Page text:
East of the East Side
Press Release
January 7, 2021

A Slovenian peasant boy, an Austrian musician in Paris, a war refugee, and the Edsel dealer in Butte, Montana–what could they possibly have in common? They were all the same man, Tony Leskovar, one of the protagonists in the much anticipated third book by Christy Leskovar, East of the East Side.

“When my grandfather Tony Leskovar began his music career at the dawn of the 20th century, concert musicians in Austria were treated like movie stars of today,” said Leskovar. “They were idolized. The flags were lowered to half mast in Vienna when an opera star died. And then to be performing with the opera in Paris in 1914–Tony was definitely at the top of his game. It had to be a heady existence for him. It all went to pieces when the First World War started.”

Another part of East of the East Side involves the baron and a maid and a baby named Karolina, the author’s great-grandmother. That part of the book is Downton Abbey-esque but in Vienna and about real people. The story goes on to Joe Lozar who escaped dirt-poor poverty in the southern reaches of the Austro-Hungarian Empire. He did what so many others did in his situation in the 19th century–he came to America. These three lives converged in East Helena, Montana. All was on the upswing until Joe became afflicted with gold fever and faced off against one of the most powerful men in the state.

Leskovar traveled to Slovenia and Vienna where she pored through archives and library holdings and visited the places in the book, and she spent a great deal of time at the Montana Historical Society, Butte Archives, World Museum of Mining, and courthouses digging through their records. “Some of the entries in the church books in Slovenia were written in Gothic German, which I don’t read,” she said. “Fortunately I met many helpful people there who did read Gothic and translated for me.”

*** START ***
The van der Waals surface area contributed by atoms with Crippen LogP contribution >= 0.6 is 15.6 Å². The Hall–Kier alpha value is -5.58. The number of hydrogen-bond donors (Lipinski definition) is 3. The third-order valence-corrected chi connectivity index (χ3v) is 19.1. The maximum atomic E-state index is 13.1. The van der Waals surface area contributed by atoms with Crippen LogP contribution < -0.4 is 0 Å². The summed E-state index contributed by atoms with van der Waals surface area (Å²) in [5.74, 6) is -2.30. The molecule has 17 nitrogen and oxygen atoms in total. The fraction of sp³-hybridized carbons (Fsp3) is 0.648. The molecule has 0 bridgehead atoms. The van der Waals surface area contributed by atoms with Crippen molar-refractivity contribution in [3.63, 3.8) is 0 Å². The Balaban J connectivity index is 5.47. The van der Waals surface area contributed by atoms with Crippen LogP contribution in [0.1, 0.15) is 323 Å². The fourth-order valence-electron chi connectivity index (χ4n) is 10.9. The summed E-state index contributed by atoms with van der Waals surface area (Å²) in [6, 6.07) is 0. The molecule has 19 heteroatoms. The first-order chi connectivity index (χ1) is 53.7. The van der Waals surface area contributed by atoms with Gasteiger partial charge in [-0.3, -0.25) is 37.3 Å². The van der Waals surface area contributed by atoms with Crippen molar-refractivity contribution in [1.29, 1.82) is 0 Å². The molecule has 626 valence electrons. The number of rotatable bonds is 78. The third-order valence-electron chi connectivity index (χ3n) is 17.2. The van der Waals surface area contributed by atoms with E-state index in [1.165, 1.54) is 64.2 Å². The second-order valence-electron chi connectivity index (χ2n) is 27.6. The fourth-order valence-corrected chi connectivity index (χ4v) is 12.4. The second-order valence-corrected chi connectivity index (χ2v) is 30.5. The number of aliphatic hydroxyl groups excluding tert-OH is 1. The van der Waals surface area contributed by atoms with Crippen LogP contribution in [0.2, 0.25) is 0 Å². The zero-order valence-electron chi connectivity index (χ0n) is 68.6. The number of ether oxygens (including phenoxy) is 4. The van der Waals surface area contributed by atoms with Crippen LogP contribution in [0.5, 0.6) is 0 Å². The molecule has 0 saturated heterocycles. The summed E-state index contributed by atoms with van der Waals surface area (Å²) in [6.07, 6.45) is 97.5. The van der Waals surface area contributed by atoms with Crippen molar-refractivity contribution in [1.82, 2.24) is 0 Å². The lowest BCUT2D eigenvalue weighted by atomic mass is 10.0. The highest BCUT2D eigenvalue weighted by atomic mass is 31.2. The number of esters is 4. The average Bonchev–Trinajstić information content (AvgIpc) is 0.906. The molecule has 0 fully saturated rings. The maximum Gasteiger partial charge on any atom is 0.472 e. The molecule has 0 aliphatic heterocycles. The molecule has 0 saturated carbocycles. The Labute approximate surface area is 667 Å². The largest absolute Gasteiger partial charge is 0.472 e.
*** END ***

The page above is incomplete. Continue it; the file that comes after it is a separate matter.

Her grandfather Tony Leskovar performed with the Butte Mines Band, and he was conductor of the symphony. As for that research, Leskovar said, “Shortly before I began my research someone stumbled across the band records in a building in Uptown Butte and gave them to the Butte Archives. Those were a treasure trove. The historical context helps to understand the people, what they went through, the decisions they made. Had I not come across Will Campbell, the editor of the paper in Helena during the First World War, I might not have understood why some of the women in the story left. At least I think I know why. I describe what happened in the book. Each reader will draw his or her own conclusions. One thing I learned from talking with readers of my first book, though I wrote the book and it’s nonfiction, once someone reads it, the story becomes theirs because each person brings his or her perspective to it.”

East of the East Side is also nonfiction. “Sticking to the facts is more of a challenge and much more time consuming but also more fun,” said Leskovar.

One of many historical gems that she unearthed was an account by the American ambassador in Paris when the First World War broke out. “That’s how I was able to describe what was happening to my grandfather, Tony Leskovar, when he unwittingly became an enemy alien.”

East of the East Side spans the late 19th to mid 20th centuries. The places include peasant farms in the Slovenian region of Austria, Imperial Vienna, 1914 Paris, Montana’s capital Helena, the smelter town of East Helena, the copper metropolis of Butte, the Slavic enclave of East Butte, the Flathead Indian Reservation, San Francisco, and the fertile desert of eastern Washington. “This is such an American story,” says Leskovar, “to go from the Paris opera to the Flathead Indian Reservation with rugged smelter and mining towns in between. I found it fascinating.”

East of the East Side is available in print, e-book, and soon a digital audiobook, as are Christy Leskovar’s first two books, One Night in a Bad Inn and Finding the Bad Inn: Discovering My Family’s Hidden Past. Pictures and maps are exclusive to the print editions.

For more information, visit www.ChristyLeskovar.com All three books are available where books are sold. Booksellers can order from Farcountry Press. sales@farcountrypress.com